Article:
Law enforcement welcomes 21 new recruits
Before their first day on patrol, their first case or their first arrest, 21 of California’s newest law enforcement officers made a fervent commitment to their communities: service before self.
This mantra carried Class 150 through a grueling 24 weeks at the Golden West College Criminal Justice Training Center, and it will be the motto that serves as the foundation throughout their careers.
The recruits were welcomed into law enforcement with a badge pinning ceremony on Friday, Sept. 18 at Orange Coast College in front of their families, friends and colleagues.
Academy class president Jeff Gance, who will work for the Department of Alcoholic Beverage Control, said the recruits started as individuals, but learned they had to work as a team to make it through the demanding training.
“I overheard someone say, ‘It will be the worst time of your life and the best time of your life. It’s something you’ll miss, but never want to do again,” Gance said of the academy. “We leave here as well-trained recruits, ready to serve our communities.”
Not everyone who wants to wear a badge can make it through the intense physical and academic tests the academy demands.
This class started with 32 people, but only 21 stood on the stage on graduation day.
Recruits put in about 1,100 hours of training, completed 100 tests and committed to 16 hours of ride-alongs.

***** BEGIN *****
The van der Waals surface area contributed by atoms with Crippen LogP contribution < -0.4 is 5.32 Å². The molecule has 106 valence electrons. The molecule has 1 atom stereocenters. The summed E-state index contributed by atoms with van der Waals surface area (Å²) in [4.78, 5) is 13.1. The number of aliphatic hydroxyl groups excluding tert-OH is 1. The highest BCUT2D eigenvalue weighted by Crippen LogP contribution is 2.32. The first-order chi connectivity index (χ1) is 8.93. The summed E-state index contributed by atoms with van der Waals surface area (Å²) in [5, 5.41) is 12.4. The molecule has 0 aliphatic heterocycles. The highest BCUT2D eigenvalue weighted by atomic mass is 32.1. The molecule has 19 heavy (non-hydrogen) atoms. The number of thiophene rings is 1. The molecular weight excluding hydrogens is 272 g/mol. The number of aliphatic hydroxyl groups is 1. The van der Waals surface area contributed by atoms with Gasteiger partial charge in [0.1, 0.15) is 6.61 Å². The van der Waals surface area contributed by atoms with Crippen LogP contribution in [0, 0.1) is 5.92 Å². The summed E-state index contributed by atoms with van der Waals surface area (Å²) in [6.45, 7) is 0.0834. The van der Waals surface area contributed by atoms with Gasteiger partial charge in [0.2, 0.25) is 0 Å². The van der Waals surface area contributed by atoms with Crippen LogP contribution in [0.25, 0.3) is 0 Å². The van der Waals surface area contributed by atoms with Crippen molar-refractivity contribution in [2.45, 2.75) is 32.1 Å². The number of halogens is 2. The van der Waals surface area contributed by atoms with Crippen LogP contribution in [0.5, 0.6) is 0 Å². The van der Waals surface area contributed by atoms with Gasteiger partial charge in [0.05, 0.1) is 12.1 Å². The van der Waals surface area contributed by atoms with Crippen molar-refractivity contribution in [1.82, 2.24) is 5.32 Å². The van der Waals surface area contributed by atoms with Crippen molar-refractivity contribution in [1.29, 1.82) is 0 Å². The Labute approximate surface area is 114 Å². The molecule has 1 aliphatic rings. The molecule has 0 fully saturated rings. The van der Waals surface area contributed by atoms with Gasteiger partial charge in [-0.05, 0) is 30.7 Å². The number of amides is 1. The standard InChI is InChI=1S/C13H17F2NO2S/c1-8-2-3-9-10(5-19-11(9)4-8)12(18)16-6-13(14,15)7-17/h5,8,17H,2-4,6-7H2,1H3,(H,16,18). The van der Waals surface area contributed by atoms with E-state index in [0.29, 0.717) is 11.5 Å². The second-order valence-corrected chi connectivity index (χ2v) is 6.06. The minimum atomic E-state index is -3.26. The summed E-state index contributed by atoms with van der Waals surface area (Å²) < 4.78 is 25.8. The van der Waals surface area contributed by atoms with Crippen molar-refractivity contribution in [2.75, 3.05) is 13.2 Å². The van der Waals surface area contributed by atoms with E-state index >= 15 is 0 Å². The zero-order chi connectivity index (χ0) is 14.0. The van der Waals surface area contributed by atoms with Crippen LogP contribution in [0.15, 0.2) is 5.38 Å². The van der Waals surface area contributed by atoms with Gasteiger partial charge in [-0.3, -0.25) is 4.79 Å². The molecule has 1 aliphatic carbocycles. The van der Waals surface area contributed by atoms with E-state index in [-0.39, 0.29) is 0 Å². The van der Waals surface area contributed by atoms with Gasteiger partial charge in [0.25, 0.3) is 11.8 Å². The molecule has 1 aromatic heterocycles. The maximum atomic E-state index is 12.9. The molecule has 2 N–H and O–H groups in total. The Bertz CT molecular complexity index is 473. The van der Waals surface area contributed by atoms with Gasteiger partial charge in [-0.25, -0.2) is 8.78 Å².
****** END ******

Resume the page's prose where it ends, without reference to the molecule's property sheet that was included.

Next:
The academy uses character-based training to prepare recruits by reinforcing attributes training officers said are a necessary part of being in law enforcement.
Respect, responsibility, trustworthiness and caring are among the character pillars instilled in those who go through the program.
Cypress Police Chief Rod Cox, the keynote speaker at the graduation, encouraged the recruits to always maintain a positive attitude, strive for balance in all aspects of their lives and hold the job they are called to do in the highest regard.
“The departments you work for, and the communities you serve, will expect and demand the very best of you, during every single human encounter, regardless of the difficulty,” Cox told the recruits. “The symbol of this authority, your badge, represents tremendous responsibility and power that must be exercised with great care.”
Immediately following the ceremony, Cypress’ four recruits were sworn in by Cox — Christopher Bushman, Melissa Grove, Kevin Lindsey and Claire Tran.
“We had a lot of support from the community, family and friends,” Lindsey said of making it through the academy. “It took a lot of people to get us here. We appreciate what we do and it’s nice to give back to the community.”
Mayor Rob Johnson, who was among several dignitaries in attendance from the City of Cypress, said, “We are proud of their accomplishments and look forward to them hitting the streets and serving our community.”
Here is a look at the graduates:
CYPRESS POLICE DEPARTMENT
Christopher Bushman, 25, has a bachelor’s degree in history from Texas Christian University.
His goal is to one day become a K-9 handler and a SWAT operator.
Melissa Grove, 31, has a bachelor’s degree in sociology from Cal State Fullerton.
Her future goal is to lead the Cypress Police Department as Police Chief.
Grove received the Director’s Award, which is considered the most prestigious honor awarded to recruits.
The recipient is nominated by fellow recruits and voted on by instructors. It goes to the recruit that best exemplifies the six pillars of character.